Breakthrough week for Whitecaps, supporters in Cascadia
During pre-season, when Major League Soccer sought to trademark "Cascadia Cup", fans of the league's three Pacific Northwest teams responded by forming the Cascadia Cup council – an umbrella organization that would have standing to represent supporters' claims to own the term. Then, when it was initially ruled that nobody could trademark a regional term like "Cascadia," the issue reached a kind of amicable stalemate, one that was cemented last week.
On Thursday, the CCC announced an agreement with Major League Soccer that affirmed the fans' ownership of the cup, an agreement that assuaged supporter concerns a trophy they'd created would be taken out of their hands. At the same time, Major League Soccer was able to get the supporters to agree that any attempts at monetization would require unanimous approval of the CCC, Major League Soccer, Portland Timbers, Seattle Sounders and Vancouver Whitecaps. Any fear MLS had that the growing "Cascadia Cup" brand could veer out of their control were also, ultimately, placated.
Considering there was also a Cascadia Cup match on Saturday, it was a big week for MLS's pre-eminent (if three-team) rivalry, one that took on a new dynamic after the result at BC Place. With an early, turf-aided goal from Kenny Miller followed by Darren Mattocks' late insurance, the Whitecaps had their first MLS Cascadia Cup win, a 2-0 victory that vaulted the team to fifth in the Western Conference.
Put aside the cultural and business politics of the north-west's hardcore fans and that result becoming the biggest takeaway from this week's Cascadia developments. One year ago, Vancouver was undermining their strong start through a series of curious roster moves, tossing away a straight in hopes of drawing a full house. That left the Whitecaps stumbling into the playoffs and approaching 2013 with questions about their general direction. How committed was Martin Rennie to a formula that submarined last year's team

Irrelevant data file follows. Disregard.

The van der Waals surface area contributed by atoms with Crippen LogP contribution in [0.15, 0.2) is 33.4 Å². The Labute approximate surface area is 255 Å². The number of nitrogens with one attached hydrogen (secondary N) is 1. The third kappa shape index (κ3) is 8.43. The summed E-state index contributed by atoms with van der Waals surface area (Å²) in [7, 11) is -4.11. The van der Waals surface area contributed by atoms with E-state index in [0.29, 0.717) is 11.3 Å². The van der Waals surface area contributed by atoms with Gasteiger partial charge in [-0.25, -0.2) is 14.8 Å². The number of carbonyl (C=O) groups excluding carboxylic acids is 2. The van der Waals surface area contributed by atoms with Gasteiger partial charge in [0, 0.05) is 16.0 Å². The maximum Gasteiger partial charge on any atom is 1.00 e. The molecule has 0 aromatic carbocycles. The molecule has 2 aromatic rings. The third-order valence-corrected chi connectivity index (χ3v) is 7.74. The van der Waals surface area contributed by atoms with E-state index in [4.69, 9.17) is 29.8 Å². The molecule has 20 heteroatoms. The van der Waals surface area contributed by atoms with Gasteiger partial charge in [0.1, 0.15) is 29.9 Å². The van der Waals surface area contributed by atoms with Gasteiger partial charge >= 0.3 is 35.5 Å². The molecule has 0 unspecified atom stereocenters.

Just like most organizations, Vancouver has learned and evolved. They cut Barry Robson early in the season and reincorporated Camilo Sanvezzo into their starting XI, yet they've also brought in Nigel Reo-Coker, stuck by Kenny Miller, and, curiously, dumped Alain Rochat on DC United – three decisions that look like (or, are) moves from a year ago. While it appeared Rennie would have to chalk up 2012 as a learning experience and move in a completely new direction, the 38-year-old has merely tweaked, retaining the good from last year's demise to fuel this year's ascent.
With 13 points from their last five games, Vancouver now sits fifth in the West, five points above their more ballyhooed neighbors. RF
Anor's busy week ends happily, but the Timbers' run is over
In the end, Portland Timbers did everything to make sure that this game was about them despite the scoreline. Even down to 10 men early, after a straight red to Pa Modou Kah in the 11th minute, the Timbers remained ambitious and still looked to play their possession game deep into the second half – repeatedly robbing the Crew midfield and demonstrating a degree of organization that should give any rival fan thinking of celebrating the snapping of their 15 game unbeaten streak pause for thought.